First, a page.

Wednesday, September 30, 2009

Purple Bridge

The Portage Lake lift bridge at sunset, with a purple sky.
The Portage Lake lift bridge at sunset

The lift bridge is always a popular subject for Copper Country photographers, and I'm no exception. The wild colors of the sky and reflections caught me this time -- they're different in every season.

Sunday, September 27, 2009

Quincy Stars - Take #1

Star trails over the Quincy Mine #2 shaft-rockhouse
Star trails over the Quincy #2 - click for a larger size.

I've always enjoyed playing around with long exposures, and for a while I've been working on my star trail photos. Taking a single very long exposure is impractical, because the sensors of digital cameras overheat and add bright purple clouds of color to the image. So, the solution is to take many shorter photos, and "stack" them together into one photo.

In order to take that many photos, I needed a way to control the camera. Some cameras have built-in features to do this, but in my case, I used gphoto2, which I previously used to take some time lapse videos of the Portage Lake Lift Bridge.

This photo is a stack of 40 images, each of which was a 30-second long exposure at f/3.5 and ISO 400. Things did not work out perfectly: my camera went crazy at one point (gphoto isn't perfect), and after 20 minutes my battery died (I failed to fully charge it before!). I've learned a lot, so I'm planning to head out and try again next weekend!

Friday, September 25, 2009

Beach Grass

White beach grass against a black sky.
Memories of summer.

Enjoy this photo from early in the summer. It comes from Great Sand Bay, a lovely (and unusual) place up in the Keweenaw. As our leaves change color, the beach and grass are still warm and pleasant.

Tuesday, September 22, 2009


A very old wooden board with a knot in it.
It's knot what you think!

... ok, maybe it is. This board is on the outside of the old Quincy #5 boiler house, a structure which has stood for well over 100 years. This board has survived decades of hard weather, snow, rain, sun, and everything else the Keweenaw can throw at it.

Sunday, September 20, 2009

Hungarian Falls (Lower)

A close up side view of a cascading waterfall, with sandstone rock, in black and white.
Lessons learned from Hungarian Falls

There are many drops at Hungarian Falls, which is one of the easiest sets of waterfalls for people in the Houghton-Hancock area to visit. This is the largest of the drops, a very large vertical drop which is barely a dribble during most of the year.

During the spring, however, the lower falls are amazing. They are a regular torrent, and Kyle and I decided to head out there one mid-spring day to see what we could see. As it turns out, it is rather difficult to get near these falls in the spring: there are no regular paths, the stream below the waterfall is (unusually) full and treacherous, and the sides of the Hungarian gorge are steep and slick with a combination of snow, ice, and red, muddy clay.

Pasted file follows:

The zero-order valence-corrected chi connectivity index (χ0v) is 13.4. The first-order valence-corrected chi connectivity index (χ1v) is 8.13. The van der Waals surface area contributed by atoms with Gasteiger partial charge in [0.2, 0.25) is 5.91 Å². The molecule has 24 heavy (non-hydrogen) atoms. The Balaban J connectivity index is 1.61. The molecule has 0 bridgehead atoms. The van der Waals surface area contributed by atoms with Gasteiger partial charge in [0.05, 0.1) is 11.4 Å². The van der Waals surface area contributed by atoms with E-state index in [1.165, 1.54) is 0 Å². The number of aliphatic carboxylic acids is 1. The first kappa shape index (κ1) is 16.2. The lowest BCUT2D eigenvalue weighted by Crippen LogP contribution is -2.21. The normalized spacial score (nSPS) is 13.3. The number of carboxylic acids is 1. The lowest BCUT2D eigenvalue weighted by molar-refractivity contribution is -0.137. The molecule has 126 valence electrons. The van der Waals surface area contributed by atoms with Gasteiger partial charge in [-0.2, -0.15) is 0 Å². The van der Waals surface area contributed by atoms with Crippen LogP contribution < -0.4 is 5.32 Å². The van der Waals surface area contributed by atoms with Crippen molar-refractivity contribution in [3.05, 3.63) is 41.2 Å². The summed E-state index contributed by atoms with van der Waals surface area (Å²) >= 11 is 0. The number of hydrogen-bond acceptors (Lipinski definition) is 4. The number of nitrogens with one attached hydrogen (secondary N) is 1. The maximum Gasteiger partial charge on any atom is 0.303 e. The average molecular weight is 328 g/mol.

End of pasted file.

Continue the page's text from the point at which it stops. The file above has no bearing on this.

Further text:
On this particular day, we managed to monkey our way down to the falls, using a series of branches, rocks, roots, and sheer dumb luck. Once I got to the bottom, I discovered that my camera's battery was nearly dead! I had been intending to take a bunch of long exposures of the waterfalls, but those eat up battery life in a very unpleasant way. Instead, I spent my time mentally framing shots and planning my work very carefully. In the end, I took only very few shots, this being one of them. It was an excellent lesson in photography and the mental skills necessary.

Friday, September 18, 2009

Full Moon Swing

A swing, seen in wide angle from below, with the full moon showing through.
A lonely swing under a winter full moon.

Here's one from the archives: a lonely swing at McLain State Park, under the last full moon of winter. Kyle and I headed out there one weekend to see what we could do with light painting, long exposures, and a full moon. We had a lot of fun, and this was one of the results.

Wednesday, September 16, 2009


A bright red thimbleberry with green leaves.
Thimbleberries: fruit of the north

Perhaps thimbleberries grow elsewhere in the world, but if they do I've never seen them. Thimbleberries are a delicious and tart relative of raspberries which are very common up here in the Keweenaw. You can literally drive down fairly major roads, lean out the window, and pick them! They make a wonderful jam, whose entire recipe I will add here:

Add equal parts thimbleberries and sugar into a pot. Heat until the berries dissolve. Boil hard for one minute, and put into glass jars for storage.

If you can't have thimbleberry jam, enjoy this thimbleberry photo instead!

Wednesday, September 9, 2009

Sunset Forest

Sunlit pines reaching towards the skies
The Northern Highlands State Forest at sunset

Sarah and I just had a lovely weekend of camping. You can tell just how lovely it was by this photo -- this was taken right in our campsite! The pine trees and the lake we camped on were lit up like this every evening and every morning.

Thursday, September 3, 2009

Powderhouse Doorway

A wide angle shot of a brick  doorway in the middle of poor rock walls, all ruined.
The Central Mine's powderhouse still remains

Powderhouses were used by mines to store their explosives -- originally black powder, later dynamite and similar mixtures. To protect the people and buildings at the mines, powderhouses were built with very thick walls, far away from the mines. The powderhouse at Central is especially ornate, with a doorway lined with bricks -- a huge rarity for the time when it was built. Although the mine is long gone, much of the powderhouse still remains -- as it was designed to do.

Does anyone else think that the lines of this door are reminiscent of an explosion? Perhaps it's just the wide angle.